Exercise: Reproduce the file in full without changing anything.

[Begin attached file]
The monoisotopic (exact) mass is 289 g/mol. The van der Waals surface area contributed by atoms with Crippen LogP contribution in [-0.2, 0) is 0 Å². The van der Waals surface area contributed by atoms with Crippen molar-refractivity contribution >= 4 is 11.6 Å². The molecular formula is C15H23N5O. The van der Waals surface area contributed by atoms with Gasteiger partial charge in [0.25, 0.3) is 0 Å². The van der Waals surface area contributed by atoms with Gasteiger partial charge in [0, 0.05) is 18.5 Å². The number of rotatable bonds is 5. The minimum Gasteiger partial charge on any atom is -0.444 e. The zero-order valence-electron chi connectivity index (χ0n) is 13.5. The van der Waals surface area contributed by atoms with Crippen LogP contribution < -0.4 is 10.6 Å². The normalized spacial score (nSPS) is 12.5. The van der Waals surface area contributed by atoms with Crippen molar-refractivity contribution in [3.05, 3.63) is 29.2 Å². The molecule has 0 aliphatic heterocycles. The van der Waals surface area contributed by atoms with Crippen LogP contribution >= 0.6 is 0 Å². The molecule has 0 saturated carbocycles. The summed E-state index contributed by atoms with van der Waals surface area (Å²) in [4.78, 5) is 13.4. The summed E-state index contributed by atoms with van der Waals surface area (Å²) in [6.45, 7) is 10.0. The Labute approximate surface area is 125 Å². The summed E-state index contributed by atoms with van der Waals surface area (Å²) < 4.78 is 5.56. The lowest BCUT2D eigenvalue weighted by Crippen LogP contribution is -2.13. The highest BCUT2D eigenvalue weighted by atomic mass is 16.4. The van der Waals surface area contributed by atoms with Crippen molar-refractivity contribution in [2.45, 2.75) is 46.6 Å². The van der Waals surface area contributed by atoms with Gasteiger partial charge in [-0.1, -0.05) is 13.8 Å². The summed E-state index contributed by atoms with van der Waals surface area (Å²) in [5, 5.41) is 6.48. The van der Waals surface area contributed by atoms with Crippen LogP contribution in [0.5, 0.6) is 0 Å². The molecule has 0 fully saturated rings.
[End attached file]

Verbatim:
The monoisotopic (exact) mass is 289 g/mol. The van der Waals surface area contributed by atoms with Crippen LogP contribution in [-0.2, 0) is 0 Å². The van der Waals surface area contributed by atoms with Crippen molar-refractivity contribution >= 4 is 11.6 Å². The molecular formula is C15H23N5O. The van der Waals surface area contributed by atoms with Gasteiger partial charge in [0.25, 0.3) is 0 Å². The van der Waals surface area contributed by atoms with Gasteiger partial charge in [0, 0.05) is 18.5 Å². The number of rotatable bonds is 5. The minimum Gasteiger partial charge on any atom is -0.444 e. The zero-order valence-electron chi connectivity index (χ0n) is 13.5. The van der Waals surface area contributed by atoms with Crippen LogP contribution < -0.4 is 10.6 Å². The normalized spacial score (nSPS) is 12.5. The van der Waals surface area contributed by atoms with Crippen molar-refractivity contribution in [3.05, 3.63) is 29.2 Å². The molecule has 0 aliphatic heterocycles. The van der Waals surface area contributed by atoms with Crippen LogP contribution >= 0.6 is 0 Å². The molecule has 0 saturated carbocycles. The summed E-state index contributed by atoms with van der Waals surface area (Å²) in [4.78, 5) is 13.4. The summed E-state index contributed by atoms with van der Waals surface area (Å²) in [6.45, 7) is 10.0. The Labute approximate surface area is 125 Å². The summed E-state index contributed by atoms with van der Waals surface area (Å²) < 4.78 is 5.56. The lowest BCUT2D eigenvalue weighted by Crippen LogP contribution is -2.13. The highest BCUT2D eigenvalue weighted by atomic mass is 16.4. The van der Waals surface area contributed by atoms with Crippen molar-refractivity contribution in [2.45, 2.75) is 46.6 Å². The van der Waals surface area contributed by atoms with Gasteiger partial charge in [-0.1, -0.05) is 13.8 Å². The summed E-state index contributed by atoms with van der Waals surface area (Å²) in [5, 5.41) is 6.48. The van der Waals surface area contributed by atoms with Crippen LogP contribution in [0.5, 0.6) is 0 Å². The molecule has 0 fully saturated rings.